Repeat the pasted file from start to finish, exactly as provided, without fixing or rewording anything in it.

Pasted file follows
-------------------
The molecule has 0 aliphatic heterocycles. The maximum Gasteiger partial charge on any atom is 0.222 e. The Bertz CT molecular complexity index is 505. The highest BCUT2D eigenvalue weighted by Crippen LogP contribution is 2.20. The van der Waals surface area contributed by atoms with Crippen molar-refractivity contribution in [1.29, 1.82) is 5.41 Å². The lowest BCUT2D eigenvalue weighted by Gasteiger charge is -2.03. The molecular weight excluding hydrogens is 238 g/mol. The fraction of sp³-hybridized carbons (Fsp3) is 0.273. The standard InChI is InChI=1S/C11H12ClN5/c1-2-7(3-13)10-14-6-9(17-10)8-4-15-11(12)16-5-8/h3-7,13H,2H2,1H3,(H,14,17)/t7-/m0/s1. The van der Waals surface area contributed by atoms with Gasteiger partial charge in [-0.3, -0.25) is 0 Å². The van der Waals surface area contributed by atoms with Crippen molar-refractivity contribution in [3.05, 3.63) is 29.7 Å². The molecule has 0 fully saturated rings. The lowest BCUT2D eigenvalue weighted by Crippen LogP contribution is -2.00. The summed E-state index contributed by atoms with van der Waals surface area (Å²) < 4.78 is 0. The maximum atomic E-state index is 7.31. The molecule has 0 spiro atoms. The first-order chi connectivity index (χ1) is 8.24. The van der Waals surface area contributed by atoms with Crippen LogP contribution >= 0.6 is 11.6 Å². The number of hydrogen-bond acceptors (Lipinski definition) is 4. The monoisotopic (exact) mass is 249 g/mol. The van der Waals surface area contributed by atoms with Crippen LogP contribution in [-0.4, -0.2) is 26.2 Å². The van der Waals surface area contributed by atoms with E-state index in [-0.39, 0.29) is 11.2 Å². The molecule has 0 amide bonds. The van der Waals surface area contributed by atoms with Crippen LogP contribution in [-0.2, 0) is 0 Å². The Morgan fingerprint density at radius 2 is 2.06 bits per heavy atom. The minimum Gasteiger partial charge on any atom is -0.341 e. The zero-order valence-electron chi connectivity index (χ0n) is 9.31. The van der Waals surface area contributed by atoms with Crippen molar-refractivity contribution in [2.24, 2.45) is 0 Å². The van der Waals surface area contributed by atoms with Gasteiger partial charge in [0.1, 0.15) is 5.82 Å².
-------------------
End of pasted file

The molecule has 0 aliphatic heterocycles. The maximum Gasteiger partial charge on any atom is 0.222 e. The Bertz CT molecular complexity index is 505. The highest BCUT2D eigenvalue weighted by Crippen LogP contribution is 2.20. The van der Waals surface area contributed by atoms with Crippen molar-refractivity contribution in [1.29, 1.82) is 5.41 Å². The lowest BCUT2D eigenvalue weighted by Gasteiger charge is -2.03. The molecular weight excluding hydrogens is 238 g/mol. The fraction of sp³-hybridized carbons (Fsp3) is 0.273. The standard InChI is InChI=1S/C11H12ClN5/c1-2-7(3-13)10-14-6-9(17-10)8-4-15-11(12)16-5-8/h3-7,13H,2H2,1H3,(H,14,17)/t7-/m0/s1. The van der Waals surface area contributed by atoms with Gasteiger partial charge in [-0.3, -0.25) is 0 Å². The van der Waals surface area contributed by atoms with Crippen molar-refractivity contribution in [3.05, 3.63) is 29.7 Å². The molecule has 0 fully saturated rings. The lowest BCUT2D eigenvalue weighted by Crippen LogP contribution is -2.00. The summed E-state index contributed by atoms with van der Waals surface area (Å²) < 4.78 is 0. The maximum atomic E-state index is 7.31. The molecule has 0 spiro atoms. The first-order chi connectivity index (χ1) is 8.24. The van der Waals surface area contributed by atoms with Crippen LogP contribution >= 0.6 is 11.6 Å². The number of hydrogen-bond acceptors (Lipinski definition) is 4. The monoisotopic (exact) mass is 249 g/mol. The van der Waals surface area contributed by atoms with Crippen LogP contribution in [-0.4, -0.2) is 26.2 Å². The van der Waals surface area contributed by atoms with E-state index in [-0.39, 0.29) is 11.2 Å². The molecule has 0 amide bonds. The van der Waals surface area contributed by atoms with Crippen LogP contribution in [-0.2, 0) is 0 Å². The Morgan fingerprint density at radius 2 is 2.06 bits per heavy atom. The minimum Gasteiger partial charge on any atom is -0.341 e. The zero-order valence-electron chi connectivity index (χ0n) is 9.31. The van der Waals surface area contributed by atoms with Crippen molar-refractivity contribution in [2.24, 2.45) is 0 Å². The van der Waals surface area contributed by atoms with Gasteiger partial charge in [0.1, 0.15) is 5.82 Å².